Transferring Electrophoretically Separated DNA from Agarose Gels to a Membrane by Southern Blotting
To detect or probe for DNA containing complementary sequences to other DNA or RNA sequences, the DNA separated on the gel must first be transferred and immobilized on a solid support such as nitrocellulose or nylon membranes. The Southern blotting procedure, originally demonstrated by Southern in 1975, accomplishes this. In this procedure, the double-stranded DNA duplexes are depurinated with acid, then denatured by treatment with an alkali solution while still within the gel. Alkali treatment produces single-stranded DNA, which binds to the membrane while double-stranded DNA does not. The gel is neutralized and placed on top of a layer of filter paper (wick) soaked in a high-salt buffer. A membrane is then placed on the gel followed by a thin layer of filter paper on the membrane. This is followed by a stack of paper towels on top of which a weight is placed. This arrangement creates a moisture gradient and draws the high-salt buffer solution upwards by capillary action, through the filter paper, gel, and paper towels. This flow of buffer by capillary action transfers the DNA to the membrane, but large fragments and supercoiled plasmid DNA do not transfer efficiently. However, efficient transfer is achieved after the DNA is depurinated with acid and the depurinated sites cleaved by alkali treatment. On completing the transfer, the membrane is baked to bind (immobilize) the DNA, almost permanently, on the membrane. In this form, the immobilized DNA can be probed for specific DNA sequences of interest. In this experiment, supercoiled plasmid DNA or restriction endonuclease digested genomic DNA fragments separated by agarose electrophoresis are transferred onto nitrocellulose or nylon membranes by Southern blotting.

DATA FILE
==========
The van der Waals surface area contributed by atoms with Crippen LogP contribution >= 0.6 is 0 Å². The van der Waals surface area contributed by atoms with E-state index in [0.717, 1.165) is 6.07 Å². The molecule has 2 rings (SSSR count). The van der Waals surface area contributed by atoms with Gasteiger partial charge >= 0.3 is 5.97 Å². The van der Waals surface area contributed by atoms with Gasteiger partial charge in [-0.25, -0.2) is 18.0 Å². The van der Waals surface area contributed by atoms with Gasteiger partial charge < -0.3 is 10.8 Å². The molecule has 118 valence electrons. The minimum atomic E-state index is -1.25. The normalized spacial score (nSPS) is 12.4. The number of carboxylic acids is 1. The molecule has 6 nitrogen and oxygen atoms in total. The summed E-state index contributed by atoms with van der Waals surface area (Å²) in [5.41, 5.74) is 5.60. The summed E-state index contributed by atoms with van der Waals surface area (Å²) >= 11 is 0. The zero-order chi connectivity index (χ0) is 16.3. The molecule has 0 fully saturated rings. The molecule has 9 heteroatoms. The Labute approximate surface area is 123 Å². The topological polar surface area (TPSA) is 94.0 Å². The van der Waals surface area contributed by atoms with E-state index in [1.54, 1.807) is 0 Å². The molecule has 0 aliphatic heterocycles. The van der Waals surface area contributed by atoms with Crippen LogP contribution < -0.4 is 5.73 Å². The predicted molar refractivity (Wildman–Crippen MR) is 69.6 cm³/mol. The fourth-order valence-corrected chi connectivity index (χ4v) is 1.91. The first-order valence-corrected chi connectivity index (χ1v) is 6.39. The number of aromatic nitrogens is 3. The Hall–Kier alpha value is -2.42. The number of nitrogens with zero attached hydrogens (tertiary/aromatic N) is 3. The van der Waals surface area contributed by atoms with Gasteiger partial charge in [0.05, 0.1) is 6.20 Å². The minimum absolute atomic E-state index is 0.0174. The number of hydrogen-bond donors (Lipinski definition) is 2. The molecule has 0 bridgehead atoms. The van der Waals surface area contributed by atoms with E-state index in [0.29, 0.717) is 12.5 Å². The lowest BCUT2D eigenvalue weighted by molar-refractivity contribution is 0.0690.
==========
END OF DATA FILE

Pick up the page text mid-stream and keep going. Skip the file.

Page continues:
KeywordsFilter Paper Nylon Membrane Paper Towel Alkali Treatment Capillary Action
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- Maniatis, T., E.F. Fritsch, and J. Sambrook. 1982. Molecular cloning, pp. 382–389. In A Laboratory Manual. Cold Spring Harbor Laboratory, Cold Spring Harbor, NY.Google Scholar